I think it was for my eighth birthday that I received a pair of binoculars. They were not toy binoculars but proper grown-up binoculars, hefty, with a binoculary smell. Naturally I was very pleased with them, but I was also distracted by two items that I found in the box. The first was a small sachet of granules which ate moisture that would otherwise get inside the lenses and spoil them. I would of course go on to encounter many more of these granules over the years, in leather goods, in the packaging of gadgetry, even in drawers, but this was my first exposure to them. You never forget the first time. The idea of these moisture eating granules intrigued me, as did the thought that moisture might get inside the lenses and ruin the binoculars. Where did this moisture come from? But what fascinated me more than the granules, perhaps more than the binoculars themselves, was the other item, the five year guarantee. I was eight years old, and this felt to me like a ridiculously exuberant promise from the manufacturers, a Lifetime Guarantee in all but name, and it made me dizzy. Looking forward in time as an eight year old I was holding the binoculars the wrong way round, time stretching out impossibly in front of me. Reversing the perspective as I prepare to enter middle age, the telescopic lenses have a foreshortening effect, as, for example, I blinkingly realise that those episodes of Saturday Night Fry that I have just listened to on YouTube first entered my consciousness over half a life ago.
It is the fate of binoculars never quite to live up to the excitement that their acquisition generates. They are in this respect very much at the same end of the toy box as spy kits and invisible ink pens, or walkie-talkies, wherein their potential is never fully realisable in the eight-year-old universe. Who is to be spied on, what secrets are to be encrypted, who will hear the over-and-out? It doesn’t matter. The function of these playthings is not to be found in their use, but in the giving and the receiving, and in the first heady moments of possession.
Those childhood years of Action Man and espionage were rich and fun, but as a teenager I was deprived. Attending a school alongside fifteen hundred boys, my only exposure to girls were the tantalising glimpses through the bus or car window as the traffic inched its way up the Palatine Road, the whining school-boy, with his satchel and shining morning face, creeping like snail unwillingly to school. Shining with grease and spots, of course.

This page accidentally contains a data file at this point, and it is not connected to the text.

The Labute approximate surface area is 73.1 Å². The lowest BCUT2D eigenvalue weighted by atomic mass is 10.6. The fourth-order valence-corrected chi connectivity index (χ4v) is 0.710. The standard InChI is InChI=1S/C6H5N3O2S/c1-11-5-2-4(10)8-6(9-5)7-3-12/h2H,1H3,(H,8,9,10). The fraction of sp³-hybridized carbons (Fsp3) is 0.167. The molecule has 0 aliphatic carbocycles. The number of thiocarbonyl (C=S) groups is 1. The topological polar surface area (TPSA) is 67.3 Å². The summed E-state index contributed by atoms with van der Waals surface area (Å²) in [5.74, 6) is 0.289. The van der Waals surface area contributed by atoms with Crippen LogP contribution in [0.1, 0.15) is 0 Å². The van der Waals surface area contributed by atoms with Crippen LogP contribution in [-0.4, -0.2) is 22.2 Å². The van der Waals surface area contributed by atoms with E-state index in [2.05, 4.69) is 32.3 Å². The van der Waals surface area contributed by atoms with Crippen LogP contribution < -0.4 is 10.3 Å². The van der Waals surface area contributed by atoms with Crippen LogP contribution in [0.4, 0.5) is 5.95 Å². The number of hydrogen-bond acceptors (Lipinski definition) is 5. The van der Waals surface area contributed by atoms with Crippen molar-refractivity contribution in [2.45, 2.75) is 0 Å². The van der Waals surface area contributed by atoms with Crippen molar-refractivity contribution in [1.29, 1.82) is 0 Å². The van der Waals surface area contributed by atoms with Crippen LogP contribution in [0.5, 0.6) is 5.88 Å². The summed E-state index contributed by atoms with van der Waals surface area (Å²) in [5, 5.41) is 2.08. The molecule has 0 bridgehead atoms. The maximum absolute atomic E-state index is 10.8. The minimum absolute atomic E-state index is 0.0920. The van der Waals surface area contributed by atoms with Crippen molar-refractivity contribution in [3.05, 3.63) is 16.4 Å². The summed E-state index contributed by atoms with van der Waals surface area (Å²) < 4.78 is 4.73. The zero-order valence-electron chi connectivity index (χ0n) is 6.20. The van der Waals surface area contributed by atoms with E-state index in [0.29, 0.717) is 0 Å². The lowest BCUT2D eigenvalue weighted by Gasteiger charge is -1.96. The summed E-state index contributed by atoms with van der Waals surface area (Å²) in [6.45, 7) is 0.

I was not even able to take solace in technology, as the other boys did. Our household budget somehow never stretched to one of the VCRs that were laid out, with their gaping cassette trays, in the Littlewoods catalogue. This, combined with my relative geographical isolation, meant that I was never invited to the weekend video club meetings that clustered in the outer lying suburbs, and so I was excluded from the informal education of Escape from New York, or The Life of Brian, or Porkies, and from the Monday conversations as the retelling lubricated and reinforced the social networks of the video-owning classes. I once forced my way into one of these sessions one afternoon by resolutely staying on the bus as the others talked excitedly of a trip to the video shop, and then more or less just following them home. They didn’t seem to mind, but the video that we shared was King Frat, and I always got off the bus at my own stop after that.
I was further deprived of the natural recourse of the awkward and excluded teenage male, as our house contained neither computer nor computer games console. Actually strictly speaking it had contained a ZX81, but once I had deployed the customary two line program to fill the left-hand part of the TV with my name, the device lost its novelty, and was put aside. For some reason this dipping of the toe into the lukewarm waters of early ’80s home computer did not progress into the more fruitful areas of the Spectrum, or Commodore 64, or even Atari. Space Invaders, Pac-Man and Defender were therefore holiday amusement arcade treats only, but my lack of practice meant that these machines just ate my money, and I always felt more comforted by the capitalist allegories of the coin nudging cascades.